7)       Women need to be treated and expected to behave like women. They are not men and will never be able to achieve many of the things that men do and which they claim is their right to do. By the same token men will never achieve many of those things at which women excel. A National Service programme for women needs to centre on areas that are fundamental to what it is being a woman. That includes household budgeting, child rearing, basic nursing, cooking and primary education. Careers can be considered when and if they get to university. But learn the basics first.

8)       Tertiary education does not mean a guaranteed job. The government needs to recognise that. Much better to get a good secondary or even primary education than a bad tertiary education. If you are proficient in the 3 Rs and have decent values and a good work ethic, you are better placed than most misfits spewing out ofBritain’s universities.

There you have it, a solution for Britain’s ills.

48 thoughts on “The Riots and what to do about them.”

  1. How clever, Sipu. I still maintain that basic morality, respect for others and decent behaviour are qualities which can only be taught at home (whether home is a ‘normal’ family, a foster home or an institution). The current malaise is due to the failure of a generation of ‘parents’ to pay attention to their children and teach them what matters in life.

  2. Yikes Sipu,

    There are some good points in there but FFS number 7?

    I have worked along side some highly accomplished female aircraft engineers who have more than excelled in their chosen field. I have also had the misfortune of meeting the occasional few who believed their condition sans John Thomas as it were, entitled them to some form of preferential treatment.

    I wholly disagree with your point there, but I would say that should a couple decide to reproduce, one or the other should take on the role of house keeper and child rearer. It is an important function and essential to the development of children and community IMHO. Mum or Dad I am not fussy, but one of them needs to accept full responsibility for their spawn.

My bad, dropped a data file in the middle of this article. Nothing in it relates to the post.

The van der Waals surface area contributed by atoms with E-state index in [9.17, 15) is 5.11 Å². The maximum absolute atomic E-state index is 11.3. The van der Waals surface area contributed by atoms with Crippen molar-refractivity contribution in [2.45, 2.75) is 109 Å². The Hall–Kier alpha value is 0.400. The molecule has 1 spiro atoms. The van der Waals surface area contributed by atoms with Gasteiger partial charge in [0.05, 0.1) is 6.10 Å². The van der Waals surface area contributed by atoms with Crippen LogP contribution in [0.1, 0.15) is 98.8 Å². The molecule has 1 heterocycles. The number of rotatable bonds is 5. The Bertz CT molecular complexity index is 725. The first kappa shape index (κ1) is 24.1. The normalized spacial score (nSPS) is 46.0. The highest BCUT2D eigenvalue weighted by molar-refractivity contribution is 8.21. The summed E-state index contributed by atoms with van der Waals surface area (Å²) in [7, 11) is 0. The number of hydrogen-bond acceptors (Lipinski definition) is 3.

3. Flaming Nora!
    The Chariot is becoming a refuge for nutters.
    Let’s pray to every God that anyone ever imagined that Sipu and JulieT don’t breed.

  4. Janus, I agree that one learns about morality and decent behaviour from one’s parents and by extension, teachers and guardians. But, parents in particular, are not always objective and their judgement can be false. One needs a separation from them to find out what the rest of society expects and indeed, offers. Hence the need for National Service or the equivalent.

    I agree to that parents have failed, but they have done so because society has taken upon itself the responsibility of managing all aspects of our lives. In its efforts to reach an egalitarian ideal it has ignored the reality that all children and all circumstances are not equal and thus not all problems require the same solution. Sparing the rod may be appropriate for some children but possibly not for others. Parents should be the best judge of what levels of discipline and punishment and what set of values are most appropriate for their children. One size does not fit all, no matter what the liberati like to say.

  5. Good post, Sipu. I don’t agree with everything here, but it is refreshing to see some thought directed towards the problem, rather than the usual torrents of abuse.